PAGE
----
‘I always wanted to be like Angelina Jolie. I have seen her helping refugees but I cannot fulfil my dream to be like her because I can’t go to school in Indonesia,’ said Adian Abdullah, a thirteen-year-old Iraqi refugee girl. She has been stranded with her family in limbo for the past four years in Jakarta, Indonesia.
Adian attended school up to grade 4 in Iraq, but in Indonesia, she has no access to education. She now worries about falling behind and says, ‘My classmates are now increasing their grades in Iraq. If there is no war in my country, I want to go back now and continue my studies.’ Adian’s mother added, ‘It is painful to see my children growing up illiterate. As a mother, my only dream was to see my children well-educated in the future.’
According to the latest figures of the United Nations High Commissioner for Refugees (UNHCR), there are 3,893 refugee children under the age of eighteen in Indonesia. As Indonesia is not a party to the UN refugee’s convention, UNHCR, it does not recognise refugees’ human rights. The 2016 presidential decree regulating the handling of refugees does not provide any pathway for refugee children to integrate into local schools.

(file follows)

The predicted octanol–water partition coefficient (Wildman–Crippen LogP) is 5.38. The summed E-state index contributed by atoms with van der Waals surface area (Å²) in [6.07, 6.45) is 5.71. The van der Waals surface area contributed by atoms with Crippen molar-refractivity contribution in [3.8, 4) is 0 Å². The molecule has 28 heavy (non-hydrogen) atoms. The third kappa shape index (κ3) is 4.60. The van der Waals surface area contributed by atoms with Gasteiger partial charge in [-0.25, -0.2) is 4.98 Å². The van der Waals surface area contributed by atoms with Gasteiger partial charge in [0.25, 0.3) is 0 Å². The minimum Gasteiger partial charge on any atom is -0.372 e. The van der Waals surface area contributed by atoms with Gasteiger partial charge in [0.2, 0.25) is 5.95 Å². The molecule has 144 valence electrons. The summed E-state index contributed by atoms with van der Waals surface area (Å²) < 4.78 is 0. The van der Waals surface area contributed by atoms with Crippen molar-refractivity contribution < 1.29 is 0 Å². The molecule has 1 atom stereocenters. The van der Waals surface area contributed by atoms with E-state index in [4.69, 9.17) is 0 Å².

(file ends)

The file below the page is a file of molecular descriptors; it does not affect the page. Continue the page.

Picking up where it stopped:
To enrol at school, refugees are traditionally required to show legal documents such as passports, travel permits and family registration cards. The majority of refugees who fled war and conflict to save their lives don’t have such documents. As Shaffira Gayatri, board member of HELP for Refugees Indonesia, notes: ‘The government has issued a circular letter that provides instructions and guidance for refugee children to enter state primary schools. However, the implementation tends to be inconsistent across the country.’
In 2019, at the request of UNHCR and the International Organization for Migration (IOM), 320 refugee children were allowed to attend local schools from kindergarten to secondary levels as visiting students. However, they will not be given any recognition of their graduation. Zico Pestalozzi, a human rights lawyer and program manager at Suaka in Jakarta, explains that ‘refugee students will not be issued formal certificates or diplomas because currently there is no mechanism in place to give refugee students certificates and include them into the National Education Database.’